HR Strange But True!
March 24, 2009

Rodale, the Pennsylvania publisher of Prevention, Running, and Men's Health magazines, was one of the first employers to ban smoking from its property. Employees who did smoke found a refuge in a local park, but now the borough of Emmaus wants the alleged littering puffers out.

According to an article in the Allentown Morning Call, the health-conscious publisher banned indoor smoking in the 1960s. When it banned smoking from its property in 2008, smokers walked across the street to Furnace Dam Park for their breaks.

However, the article states that the town began receiving complaints from park goers that the smokers have also been leaving cigarette butts and other smoking debris scattered on the ground (something that the company's publication Organic Gardening probably wouldn't approve of) and puffing away in front of small children playing in the park.

So, the Emmaus Borough Council voted 5 to 2 to send a letter to the health-conscious publisher asking it to find a place on its property for smokers to gather. An email this past summer from the Council, asking Rodale employees to use canisters placed in the park for their butts was communicated to workers. Unfortunately, the cans ended up in the pond-- mischievous children the likely culprits, a borough official told the newspaper.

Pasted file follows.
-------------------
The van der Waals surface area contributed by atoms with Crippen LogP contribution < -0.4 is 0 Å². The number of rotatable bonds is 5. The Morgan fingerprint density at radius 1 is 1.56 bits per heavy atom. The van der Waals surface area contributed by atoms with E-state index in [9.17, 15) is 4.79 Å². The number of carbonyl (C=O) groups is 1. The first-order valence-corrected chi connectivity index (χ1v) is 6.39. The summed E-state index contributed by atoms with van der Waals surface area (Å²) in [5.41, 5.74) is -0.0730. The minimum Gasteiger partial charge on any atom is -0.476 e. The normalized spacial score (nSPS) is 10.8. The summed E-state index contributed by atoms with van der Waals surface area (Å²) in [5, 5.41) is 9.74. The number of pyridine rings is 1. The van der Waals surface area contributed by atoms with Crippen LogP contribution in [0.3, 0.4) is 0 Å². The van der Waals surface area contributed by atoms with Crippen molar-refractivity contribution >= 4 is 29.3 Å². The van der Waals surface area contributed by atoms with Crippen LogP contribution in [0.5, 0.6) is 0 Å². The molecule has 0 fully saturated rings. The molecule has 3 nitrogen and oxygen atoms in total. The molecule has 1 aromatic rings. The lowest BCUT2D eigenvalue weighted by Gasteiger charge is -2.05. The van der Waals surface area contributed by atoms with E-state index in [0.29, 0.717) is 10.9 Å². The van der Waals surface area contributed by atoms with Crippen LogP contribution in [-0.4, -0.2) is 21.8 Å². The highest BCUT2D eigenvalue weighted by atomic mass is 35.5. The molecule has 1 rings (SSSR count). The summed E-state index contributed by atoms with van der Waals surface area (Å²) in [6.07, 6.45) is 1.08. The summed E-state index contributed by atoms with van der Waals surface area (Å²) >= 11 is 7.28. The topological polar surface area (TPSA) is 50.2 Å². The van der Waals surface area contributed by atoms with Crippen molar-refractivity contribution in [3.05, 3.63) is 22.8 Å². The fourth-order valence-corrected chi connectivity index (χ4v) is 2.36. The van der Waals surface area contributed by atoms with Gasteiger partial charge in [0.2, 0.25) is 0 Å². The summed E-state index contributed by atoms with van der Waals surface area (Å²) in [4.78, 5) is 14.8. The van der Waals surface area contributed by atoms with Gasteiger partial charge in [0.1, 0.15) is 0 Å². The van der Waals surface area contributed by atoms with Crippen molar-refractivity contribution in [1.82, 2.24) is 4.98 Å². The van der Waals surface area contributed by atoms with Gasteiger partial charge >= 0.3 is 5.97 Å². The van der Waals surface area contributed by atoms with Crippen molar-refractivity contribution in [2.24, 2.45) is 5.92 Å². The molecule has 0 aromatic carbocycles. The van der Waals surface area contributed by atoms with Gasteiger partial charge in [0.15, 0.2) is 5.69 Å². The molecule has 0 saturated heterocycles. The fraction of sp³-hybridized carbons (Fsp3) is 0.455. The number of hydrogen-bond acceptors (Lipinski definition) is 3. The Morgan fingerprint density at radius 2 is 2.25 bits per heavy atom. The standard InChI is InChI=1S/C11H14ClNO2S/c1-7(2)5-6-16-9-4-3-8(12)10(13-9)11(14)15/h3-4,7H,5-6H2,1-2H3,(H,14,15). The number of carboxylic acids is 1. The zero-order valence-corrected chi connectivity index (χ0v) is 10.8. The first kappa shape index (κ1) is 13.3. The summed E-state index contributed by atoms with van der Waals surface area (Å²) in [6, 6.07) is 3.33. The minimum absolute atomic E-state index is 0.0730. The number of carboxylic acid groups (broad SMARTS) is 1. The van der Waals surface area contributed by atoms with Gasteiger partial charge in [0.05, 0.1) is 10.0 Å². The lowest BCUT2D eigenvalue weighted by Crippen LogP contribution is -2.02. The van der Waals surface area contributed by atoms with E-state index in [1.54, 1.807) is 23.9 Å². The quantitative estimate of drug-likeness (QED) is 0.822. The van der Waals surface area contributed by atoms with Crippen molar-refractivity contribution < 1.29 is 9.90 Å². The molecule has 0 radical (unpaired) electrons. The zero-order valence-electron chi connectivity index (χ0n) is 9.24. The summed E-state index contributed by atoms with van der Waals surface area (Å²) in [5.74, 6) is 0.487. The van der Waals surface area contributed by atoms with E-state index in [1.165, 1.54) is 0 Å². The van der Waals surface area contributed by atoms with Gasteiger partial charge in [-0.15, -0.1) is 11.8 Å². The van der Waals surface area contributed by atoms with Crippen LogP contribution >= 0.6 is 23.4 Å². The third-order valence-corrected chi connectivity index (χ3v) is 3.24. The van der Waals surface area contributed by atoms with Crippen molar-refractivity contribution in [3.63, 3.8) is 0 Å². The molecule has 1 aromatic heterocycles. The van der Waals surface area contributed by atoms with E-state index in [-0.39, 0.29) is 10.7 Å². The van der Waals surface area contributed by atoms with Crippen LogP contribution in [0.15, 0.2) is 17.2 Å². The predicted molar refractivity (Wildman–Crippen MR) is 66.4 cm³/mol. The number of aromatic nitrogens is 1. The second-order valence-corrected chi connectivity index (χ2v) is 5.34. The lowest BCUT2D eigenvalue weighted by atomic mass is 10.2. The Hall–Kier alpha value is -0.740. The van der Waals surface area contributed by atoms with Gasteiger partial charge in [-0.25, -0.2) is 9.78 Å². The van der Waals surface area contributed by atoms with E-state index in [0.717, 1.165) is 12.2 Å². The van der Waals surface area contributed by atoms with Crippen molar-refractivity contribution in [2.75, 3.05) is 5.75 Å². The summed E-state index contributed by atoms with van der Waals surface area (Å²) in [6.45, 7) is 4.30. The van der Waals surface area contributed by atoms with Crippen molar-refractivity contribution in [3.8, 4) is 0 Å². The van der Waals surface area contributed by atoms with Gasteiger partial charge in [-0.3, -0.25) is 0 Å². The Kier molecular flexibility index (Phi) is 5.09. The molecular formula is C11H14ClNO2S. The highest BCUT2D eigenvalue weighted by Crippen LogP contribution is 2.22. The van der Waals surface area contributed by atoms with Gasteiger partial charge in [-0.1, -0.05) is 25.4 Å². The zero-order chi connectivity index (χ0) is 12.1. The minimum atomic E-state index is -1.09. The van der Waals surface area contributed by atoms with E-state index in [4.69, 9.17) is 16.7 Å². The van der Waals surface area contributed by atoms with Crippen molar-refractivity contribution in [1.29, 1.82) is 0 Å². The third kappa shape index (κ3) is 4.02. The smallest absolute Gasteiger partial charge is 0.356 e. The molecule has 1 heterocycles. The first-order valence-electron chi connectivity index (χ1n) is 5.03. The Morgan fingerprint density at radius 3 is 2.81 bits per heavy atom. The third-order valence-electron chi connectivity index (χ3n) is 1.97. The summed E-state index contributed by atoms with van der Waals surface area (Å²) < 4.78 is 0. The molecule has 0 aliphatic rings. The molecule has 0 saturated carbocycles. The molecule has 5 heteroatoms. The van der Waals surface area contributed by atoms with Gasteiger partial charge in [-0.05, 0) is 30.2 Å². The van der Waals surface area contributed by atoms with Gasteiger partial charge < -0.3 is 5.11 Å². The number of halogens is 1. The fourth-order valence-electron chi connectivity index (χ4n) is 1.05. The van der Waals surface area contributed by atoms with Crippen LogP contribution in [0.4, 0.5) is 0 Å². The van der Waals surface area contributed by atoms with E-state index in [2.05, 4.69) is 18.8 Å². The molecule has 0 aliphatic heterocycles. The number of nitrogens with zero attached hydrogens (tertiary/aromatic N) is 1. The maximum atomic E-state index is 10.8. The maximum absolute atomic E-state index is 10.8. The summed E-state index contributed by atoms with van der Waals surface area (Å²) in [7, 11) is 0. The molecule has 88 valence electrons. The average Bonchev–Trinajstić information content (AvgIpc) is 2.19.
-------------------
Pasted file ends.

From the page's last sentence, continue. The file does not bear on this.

After the new vote, one councilman noted that while local hospitals discourage the habit, they do have designated outdoor areas for smokers. A dissenting council member praised Rodale for banning smoking and providing cessation programs for employees.

The publisher's corporate website states it “encourages our employees to lead the kinds of healthy, fulfilling, and balanced lives that we feature in our products.” Rodale spokesperson Robin Shallow told the newspaper the company has not received direct communication from the Council, but “will cooperate in any way we can.” Several town officials feel the matter should be handled by the town, not by Rodale.

The Council had considered banning smoking on all borough property, but tabled it pending state legislation.

Source: Allentown Morning Call

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